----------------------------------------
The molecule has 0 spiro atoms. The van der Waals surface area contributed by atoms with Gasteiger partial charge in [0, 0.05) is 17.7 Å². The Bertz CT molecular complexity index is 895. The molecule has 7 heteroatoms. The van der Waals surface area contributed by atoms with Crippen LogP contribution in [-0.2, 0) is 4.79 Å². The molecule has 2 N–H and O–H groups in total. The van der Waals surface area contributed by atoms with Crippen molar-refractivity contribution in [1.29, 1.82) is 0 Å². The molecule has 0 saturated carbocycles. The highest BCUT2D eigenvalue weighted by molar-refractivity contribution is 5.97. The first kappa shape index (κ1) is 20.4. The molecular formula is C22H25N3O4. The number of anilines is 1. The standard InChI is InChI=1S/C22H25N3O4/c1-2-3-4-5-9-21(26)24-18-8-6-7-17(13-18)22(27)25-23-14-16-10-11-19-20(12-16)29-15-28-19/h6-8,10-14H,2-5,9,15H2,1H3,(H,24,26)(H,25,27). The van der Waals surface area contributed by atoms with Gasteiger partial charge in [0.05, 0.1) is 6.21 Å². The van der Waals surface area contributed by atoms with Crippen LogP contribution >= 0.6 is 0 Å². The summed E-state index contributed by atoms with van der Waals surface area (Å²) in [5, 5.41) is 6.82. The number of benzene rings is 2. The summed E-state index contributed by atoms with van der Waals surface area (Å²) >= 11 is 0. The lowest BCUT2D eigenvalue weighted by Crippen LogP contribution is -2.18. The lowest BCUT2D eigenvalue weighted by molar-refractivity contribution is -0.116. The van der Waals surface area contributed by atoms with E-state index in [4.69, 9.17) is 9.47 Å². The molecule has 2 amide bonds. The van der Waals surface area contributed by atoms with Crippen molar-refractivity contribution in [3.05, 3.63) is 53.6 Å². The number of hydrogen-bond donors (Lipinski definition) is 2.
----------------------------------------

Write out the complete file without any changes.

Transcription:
The molecule has 0 spiro atoms. The van der Waals surface area contributed by atoms with Gasteiger partial charge in [0, 0.05) is 17.7 Å². The Bertz CT molecular complexity index is 895. The molecule has 7 heteroatoms. The van der Waals surface area contributed by atoms with Crippen LogP contribution in [-0.2, 0) is 4.79 Å². The molecule has 2 N–H and O–H groups in total. The van der Waals surface area contributed by atoms with Crippen molar-refractivity contribution in [1.29, 1.82) is 0 Å². The molecule has 0 saturated carbocycles. The highest BCUT2D eigenvalue weighted by molar-refractivity contribution is 5.97. The first kappa shape index (κ1) is 20.4. The molecular formula is C22H25N3O4. The number of anilines is 1. The standard InChI is InChI=1S/C22H25N3O4/c1-2-3-4-5-9-21(26)24-18-8-6-7-17(13-18)22(27)25-23-14-16-10-11-19-20(12-16)29-15-28-19/h6-8,10-14H,2-5,9,15H2,1H3,(H,24,26)(H,25,27). The van der Waals surface area contributed by atoms with Gasteiger partial charge in [0.05, 0.1) is 6.21 Å². The van der Waals surface area contributed by atoms with Crippen LogP contribution >= 0.6 is 0 Å². The summed E-state index contributed by atoms with van der Waals surface area (Å²) in [5, 5.41) is 6.82. The number of benzene rings is 2. The summed E-state index contributed by atoms with van der Waals surface area (Å²) >= 11 is 0. The lowest BCUT2D eigenvalue weighted by Crippen LogP contribution is -2.18. The lowest BCUT2D eigenvalue weighted by molar-refractivity contribution is -0.116. The van der Waals surface area contributed by atoms with E-state index in [4.69, 9.17) is 9.47 Å². The molecule has 2 amide bonds. The van der Waals surface area contributed by atoms with Crippen molar-refractivity contribution in [3.05, 3.63) is 53.6 Å². The number of hydrogen-bond donors (Lipinski definition) is 2.